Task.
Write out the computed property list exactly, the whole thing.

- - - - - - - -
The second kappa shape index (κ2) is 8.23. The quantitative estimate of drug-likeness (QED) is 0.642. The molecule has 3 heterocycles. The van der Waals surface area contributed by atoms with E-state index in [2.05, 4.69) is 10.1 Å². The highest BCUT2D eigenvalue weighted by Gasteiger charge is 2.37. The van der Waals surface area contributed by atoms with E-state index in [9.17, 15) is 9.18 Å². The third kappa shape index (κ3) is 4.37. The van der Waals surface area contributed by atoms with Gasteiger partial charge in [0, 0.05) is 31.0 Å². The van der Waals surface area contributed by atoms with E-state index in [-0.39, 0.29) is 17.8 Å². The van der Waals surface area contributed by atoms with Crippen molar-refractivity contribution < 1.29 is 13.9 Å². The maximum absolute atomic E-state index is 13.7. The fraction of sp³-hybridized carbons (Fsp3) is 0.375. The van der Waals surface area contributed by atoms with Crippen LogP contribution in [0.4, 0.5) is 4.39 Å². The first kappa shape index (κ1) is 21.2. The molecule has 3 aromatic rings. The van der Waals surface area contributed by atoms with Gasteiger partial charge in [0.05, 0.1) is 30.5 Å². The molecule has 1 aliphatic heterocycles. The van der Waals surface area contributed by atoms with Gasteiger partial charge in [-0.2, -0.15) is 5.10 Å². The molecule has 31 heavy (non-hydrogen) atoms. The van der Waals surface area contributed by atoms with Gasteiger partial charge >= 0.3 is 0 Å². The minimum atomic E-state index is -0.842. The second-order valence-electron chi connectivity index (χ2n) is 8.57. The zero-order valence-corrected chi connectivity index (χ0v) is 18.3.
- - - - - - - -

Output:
The second kappa shape index (κ2) is 8.23. The quantitative estimate of drug-likeness (QED) is 0.642. The molecule has 3 heterocycles. The van der Waals surface area contributed by atoms with E-state index in [2.05, 4.69) is 10.1 Å². The highest BCUT2D eigenvalue weighted by Gasteiger charge is 2.37. The van der Waals surface area contributed by atoms with E-state index in [9.17, 15) is 9.18 Å². The third kappa shape index (κ3) is 4.37. The van der Waals surface area contributed by atoms with Gasteiger partial charge in [0, 0.05) is 31.0 Å². The van der Waals surface area contributed by atoms with E-state index in [-0.39, 0.29) is 17.8 Å². The van der Waals surface area contributed by atoms with Crippen molar-refractivity contribution < 1.29 is 13.9 Å². The maximum absolute atomic E-state index is 13.7. The fraction of sp³-hybridized carbons (Fsp3) is 0.375. The van der Waals surface area contributed by atoms with Crippen LogP contribution in [0.4, 0.5) is 4.39 Å². The first kappa shape index (κ1) is 21.2. The molecule has 3 aromatic rings. The van der Waals surface area contributed by atoms with Gasteiger partial charge in [0.05, 0.1) is 30.5 Å². The molecule has 1 aliphatic heterocycles. The van der Waals surface area contributed by atoms with Gasteiger partial charge in [-0.2, -0.15) is 5.10 Å². The molecule has 31 heavy (non-hydrogen) atoms. The van der Waals surface area contributed by atoms with Gasteiger partial charge >= 0.3 is 0 Å². The minimum atomic E-state index is -0.842. The second-order valence-electron chi connectivity index (χ2n) is 8.57. The zero-order valence-corrected chi connectivity index (χ0v) is 18.3.